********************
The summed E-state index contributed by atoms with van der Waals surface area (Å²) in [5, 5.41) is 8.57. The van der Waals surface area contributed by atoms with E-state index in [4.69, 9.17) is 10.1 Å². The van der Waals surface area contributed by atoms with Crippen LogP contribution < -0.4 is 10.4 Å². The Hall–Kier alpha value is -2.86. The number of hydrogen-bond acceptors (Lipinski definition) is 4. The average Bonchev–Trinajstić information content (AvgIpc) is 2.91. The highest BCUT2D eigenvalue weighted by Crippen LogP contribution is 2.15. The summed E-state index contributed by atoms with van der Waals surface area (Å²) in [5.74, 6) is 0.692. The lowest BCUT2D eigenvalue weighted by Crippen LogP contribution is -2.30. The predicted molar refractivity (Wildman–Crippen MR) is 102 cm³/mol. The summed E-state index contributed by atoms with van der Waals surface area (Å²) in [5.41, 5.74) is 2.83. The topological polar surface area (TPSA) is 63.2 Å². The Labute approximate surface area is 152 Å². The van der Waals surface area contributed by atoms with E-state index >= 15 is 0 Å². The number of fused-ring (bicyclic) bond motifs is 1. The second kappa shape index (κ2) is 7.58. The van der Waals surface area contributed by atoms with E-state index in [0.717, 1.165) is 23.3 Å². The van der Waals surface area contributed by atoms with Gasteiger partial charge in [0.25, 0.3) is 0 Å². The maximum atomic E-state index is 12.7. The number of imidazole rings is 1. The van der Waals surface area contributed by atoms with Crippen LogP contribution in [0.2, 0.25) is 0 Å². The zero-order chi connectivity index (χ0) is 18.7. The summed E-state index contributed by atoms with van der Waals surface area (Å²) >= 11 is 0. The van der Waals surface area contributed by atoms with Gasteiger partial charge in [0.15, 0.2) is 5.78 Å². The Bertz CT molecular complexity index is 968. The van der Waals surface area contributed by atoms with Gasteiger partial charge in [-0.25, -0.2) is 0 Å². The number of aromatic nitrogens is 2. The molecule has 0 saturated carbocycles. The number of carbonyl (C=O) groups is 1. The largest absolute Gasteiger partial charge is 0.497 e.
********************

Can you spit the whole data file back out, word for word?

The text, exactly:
The summed E-state index contributed by atoms with van der Waals surface area (Å²) in [5, 5.41) is 8.57. The van der Waals surface area contributed by atoms with E-state index in [4.69, 9.17) is 10.1 Å². The van der Waals surface area contributed by atoms with Crippen LogP contribution < -0.4 is 10.4 Å². The Hall–Kier alpha value is -2.86. The number of hydrogen-bond acceptors (Lipinski definition) is 4. The average Bonchev–Trinajstić information content (AvgIpc) is 2.91. The highest BCUT2D eigenvalue weighted by Crippen LogP contribution is 2.15. The summed E-state index contributed by atoms with van der Waals surface area (Å²) in [5.74, 6) is 0.692. The lowest BCUT2D eigenvalue weighted by Crippen LogP contribution is -2.30. The predicted molar refractivity (Wildman–Crippen MR) is 102 cm³/mol. The summed E-state index contributed by atoms with van der Waals surface area (Å²) in [5.41, 5.74) is 2.83. The topological polar surface area (TPSA) is 63.2 Å². The Labute approximate surface area is 152 Å². The van der Waals surface area contributed by atoms with E-state index >= 15 is 0 Å². The number of fused-ring (bicyclic) bond motifs is 1. The second kappa shape index (κ2) is 7.58. The van der Waals surface area contributed by atoms with E-state index in [0.717, 1.165) is 23.3 Å². The van der Waals surface area contributed by atoms with Gasteiger partial charge in [0.25, 0.3) is 0 Å². The maximum atomic E-state index is 12.7. The number of imidazole rings is 1. The van der Waals surface area contributed by atoms with Crippen LogP contribution in [0.2, 0.25) is 0 Å². The zero-order chi connectivity index (χ0) is 18.7. The summed E-state index contributed by atoms with van der Waals surface area (Å²) >= 11 is 0. The van der Waals surface area contributed by atoms with Gasteiger partial charge in [0.15, 0.2) is 5.78 Å². The Bertz CT molecular complexity index is 968. The van der Waals surface area contributed by atoms with Gasteiger partial charge in [-0.25, -0.2) is 0 Å². The number of aromatic nitrogens is 2. The molecule has 0 saturated carbocycles. The number of carbonyl (C=O) groups is 1. The largest absolute Gasteiger partial charge is 0.497 e.